Fighting Back Against Contractor’s Liens and Protecting Your Property
Contractor’s liens (called “mechanic’s liens” in Colorado) are not only a tool used by auto mechanics to ensure they are paid for their labor and materials provided in repairing automobiles. But the same principle is often used by those who provide labor and materials in the improvement of real property. For instance, if you’ve ever hired a contractor to remodel your bathroom, add on a room, or make some other improvement to your home you may one day find that a subcontractor or material supplier whom you have never met has filed a Mechanics’ Lien against your property! As a result, your home, rental property, or commercial building is now in danger of being foreclosed upon to pay this subcontractor or supplier even though you paid your contractor in full.
Key Article Highlights
- Mechanics liens are used by contractors to put liens against your home for unpaid debts – even if you do not think that the works were done satisfactorily and even if you paid the general contractor
- Colorado has defenses to improperly filed mechanics liens
- You cannot sell or refinance your home without dealing with a mechanics lien
- If a lien is filed, the contractor may initiate a foreclosure of your house
What is a Mechanics’ Lien
A Mechanics’ Lien is a legal claim of a labor provider or a material provider demanding to be paid for materials or labor which was provided to improve or repair the property. The law allows that if a subcontractor or material provider is not paid then he or she may foreclose upon the property to which he or she provided supplies or labor and sell the property to pay the debt, even if the property owner paid the primary contractor who failed to pay the subcontractor and/or supplier. Thus when a creditor is owed a few thousand dollars he may record a Mechanics’ Lien against real property which may have a value of hundreds of thousands of dollars. You can see the leverage he has in collecting this debt! This is a great tool for mechanics, tradesmen, subcontractors, labor providers, and material providers. But it must be used properly or the Mechanics’ Lien may be found invalid and thus unenforceable.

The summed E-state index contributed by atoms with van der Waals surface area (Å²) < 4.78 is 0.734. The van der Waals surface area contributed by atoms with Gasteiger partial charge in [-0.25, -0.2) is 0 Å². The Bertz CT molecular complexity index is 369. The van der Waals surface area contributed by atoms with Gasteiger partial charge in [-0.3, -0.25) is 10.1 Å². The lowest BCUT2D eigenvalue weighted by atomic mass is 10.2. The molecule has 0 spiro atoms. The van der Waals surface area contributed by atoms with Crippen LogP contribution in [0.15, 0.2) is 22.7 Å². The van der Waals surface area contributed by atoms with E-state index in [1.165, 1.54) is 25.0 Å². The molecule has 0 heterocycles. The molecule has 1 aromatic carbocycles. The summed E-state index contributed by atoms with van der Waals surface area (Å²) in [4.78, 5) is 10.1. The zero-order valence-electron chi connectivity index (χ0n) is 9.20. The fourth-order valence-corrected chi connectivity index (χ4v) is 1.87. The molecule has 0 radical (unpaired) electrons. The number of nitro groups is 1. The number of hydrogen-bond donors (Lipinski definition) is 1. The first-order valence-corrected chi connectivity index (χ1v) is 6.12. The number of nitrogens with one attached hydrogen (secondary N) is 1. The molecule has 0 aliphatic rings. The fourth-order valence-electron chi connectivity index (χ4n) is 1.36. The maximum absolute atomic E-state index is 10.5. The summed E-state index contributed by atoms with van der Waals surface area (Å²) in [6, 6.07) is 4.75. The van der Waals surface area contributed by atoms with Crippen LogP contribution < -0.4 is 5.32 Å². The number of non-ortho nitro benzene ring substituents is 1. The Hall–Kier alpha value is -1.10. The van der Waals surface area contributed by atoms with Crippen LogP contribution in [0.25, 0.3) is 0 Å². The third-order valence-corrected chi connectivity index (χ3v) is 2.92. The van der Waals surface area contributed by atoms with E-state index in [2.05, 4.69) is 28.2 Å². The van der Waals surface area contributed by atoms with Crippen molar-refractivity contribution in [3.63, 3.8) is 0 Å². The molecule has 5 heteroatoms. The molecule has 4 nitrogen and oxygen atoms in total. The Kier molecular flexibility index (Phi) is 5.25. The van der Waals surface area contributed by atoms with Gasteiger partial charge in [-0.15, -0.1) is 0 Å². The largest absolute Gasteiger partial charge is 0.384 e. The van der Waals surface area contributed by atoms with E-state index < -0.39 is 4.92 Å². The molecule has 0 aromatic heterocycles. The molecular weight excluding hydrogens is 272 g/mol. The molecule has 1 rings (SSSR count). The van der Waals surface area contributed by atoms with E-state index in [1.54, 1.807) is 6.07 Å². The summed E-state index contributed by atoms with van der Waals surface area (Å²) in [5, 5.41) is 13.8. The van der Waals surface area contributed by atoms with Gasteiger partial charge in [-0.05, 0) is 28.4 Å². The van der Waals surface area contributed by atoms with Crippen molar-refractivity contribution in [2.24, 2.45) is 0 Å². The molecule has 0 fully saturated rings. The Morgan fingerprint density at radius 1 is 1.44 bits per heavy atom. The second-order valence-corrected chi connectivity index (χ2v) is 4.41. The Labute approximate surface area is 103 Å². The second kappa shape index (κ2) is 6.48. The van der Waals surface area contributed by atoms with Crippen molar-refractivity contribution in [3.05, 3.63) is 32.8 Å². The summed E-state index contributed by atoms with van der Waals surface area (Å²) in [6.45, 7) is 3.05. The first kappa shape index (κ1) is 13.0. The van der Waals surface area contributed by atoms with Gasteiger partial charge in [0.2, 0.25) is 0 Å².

The bottom line is that Colorado law protects mechanics, tradesmen, labor providers, and material suppliers; and a property owner may be forced to pay for these services or supplies twice. If the property owner refuses to pay the debt the lien holder, i.e. the supplier may foreclose upon the property, just like a lender, to recover the amount owed.
How a Mechanics’ Lien Works
Suppliers, who have contributed labor or materials to improving or repairing property, even if the supplier did not contract directly with the property owner, have a right to be paid for that contribution. This right is derived from the concept of unjust enrichment that is the property owner would be unjustly enriched by not being forced to pay for the supplies which increased the value of his or her property. In order to enforce this right to be paid the supplier may undertake the legal process of perfecting and enforcing his or her Mechanics’ Lien.